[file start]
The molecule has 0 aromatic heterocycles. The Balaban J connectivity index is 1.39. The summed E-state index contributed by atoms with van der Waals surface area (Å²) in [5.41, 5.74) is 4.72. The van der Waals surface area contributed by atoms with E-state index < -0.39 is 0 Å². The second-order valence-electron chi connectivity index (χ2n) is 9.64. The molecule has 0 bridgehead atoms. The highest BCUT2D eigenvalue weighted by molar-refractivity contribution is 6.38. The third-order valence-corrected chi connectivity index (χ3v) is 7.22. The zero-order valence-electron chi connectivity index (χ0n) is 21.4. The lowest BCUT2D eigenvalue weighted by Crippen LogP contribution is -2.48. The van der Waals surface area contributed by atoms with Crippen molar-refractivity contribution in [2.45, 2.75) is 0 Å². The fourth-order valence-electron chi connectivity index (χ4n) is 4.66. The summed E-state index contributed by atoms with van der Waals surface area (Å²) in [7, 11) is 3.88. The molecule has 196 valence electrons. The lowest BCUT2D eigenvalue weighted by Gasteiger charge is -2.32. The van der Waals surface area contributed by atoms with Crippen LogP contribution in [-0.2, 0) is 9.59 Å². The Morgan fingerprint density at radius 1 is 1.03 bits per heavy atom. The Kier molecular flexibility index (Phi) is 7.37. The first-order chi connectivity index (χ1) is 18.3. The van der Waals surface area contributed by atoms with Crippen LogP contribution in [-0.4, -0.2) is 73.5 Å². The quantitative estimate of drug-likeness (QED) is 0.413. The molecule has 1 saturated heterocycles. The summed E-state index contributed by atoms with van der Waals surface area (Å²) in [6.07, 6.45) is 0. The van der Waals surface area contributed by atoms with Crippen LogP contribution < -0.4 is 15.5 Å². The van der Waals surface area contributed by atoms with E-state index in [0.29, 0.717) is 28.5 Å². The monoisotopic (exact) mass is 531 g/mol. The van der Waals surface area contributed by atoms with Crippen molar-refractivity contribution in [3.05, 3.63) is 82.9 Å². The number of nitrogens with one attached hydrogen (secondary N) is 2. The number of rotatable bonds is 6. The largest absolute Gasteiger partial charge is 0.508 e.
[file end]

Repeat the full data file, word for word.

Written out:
The molecule has 0 aromatic heterocycles. The Balaban J connectivity index is 1.39. The summed E-state index contributed by atoms with van der Waals surface area (Å²) in [5.41, 5.74) is 4.72. The van der Waals surface area contributed by atoms with E-state index < -0.39 is 0 Å². The second-order valence-electron chi connectivity index (χ2n) is 9.64. The molecule has 0 bridgehead atoms. The highest BCUT2D eigenvalue weighted by molar-refractivity contribution is 6.38. The third-order valence-corrected chi connectivity index (χ3v) is 7.22. The zero-order valence-electron chi connectivity index (χ0n) is 21.4. The lowest BCUT2D eigenvalue weighted by Crippen LogP contribution is -2.48. The van der Waals surface area contributed by atoms with Crippen molar-refractivity contribution in [2.45, 2.75) is 0 Å². The fourth-order valence-electron chi connectivity index (χ4n) is 4.66. The summed E-state index contributed by atoms with van der Waals surface area (Å²) in [7, 11) is 3.88. The molecule has 196 valence electrons. The lowest BCUT2D eigenvalue weighted by Gasteiger charge is -2.32. The van der Waals surface area contributed by atoms with Crippen LogP contribution in [-0.2, 0) is 9.59 Å². The Morgan fingerprint density at radius 1 is 1.03 bits per heavy atom. The Kier molecular flexibility index (Phi) is 7.37. The first-order chi connectivity index (χ1) is 18.3. The van der Waals surface area contributed by atoms with Crippen LogP contribution in [-0.4, -0.2) is 73.5 Å². The quantitative estimate of drug-likeness (QED) is 0.413. The molecule has 1 saturated heterocycles. The summed E-state index contributed by atoms with van der Waals surface area (Å²) in [6.07, 6.45) is 0. The van der Waals surface area contributed by atoms with Crippen LogP contribution < -0.4 is 15.5 Å². The van der Waals surface area contributed by atoms with E-state index in [0.29, 0.717) is 28.5 Å². The monoisotopic (exact) mass is 531 g/mol. The van der Waals surface area contributed by atoms with Crippen molar-refractivity contribution in [3.05, 3.63) is 82.9 Å². The number of nitrogens with one attached hydrogen (secondary N) is 2. The number of rotatable bonds is 6. The largest absolute Gasteiger partial charge is 0.508 e.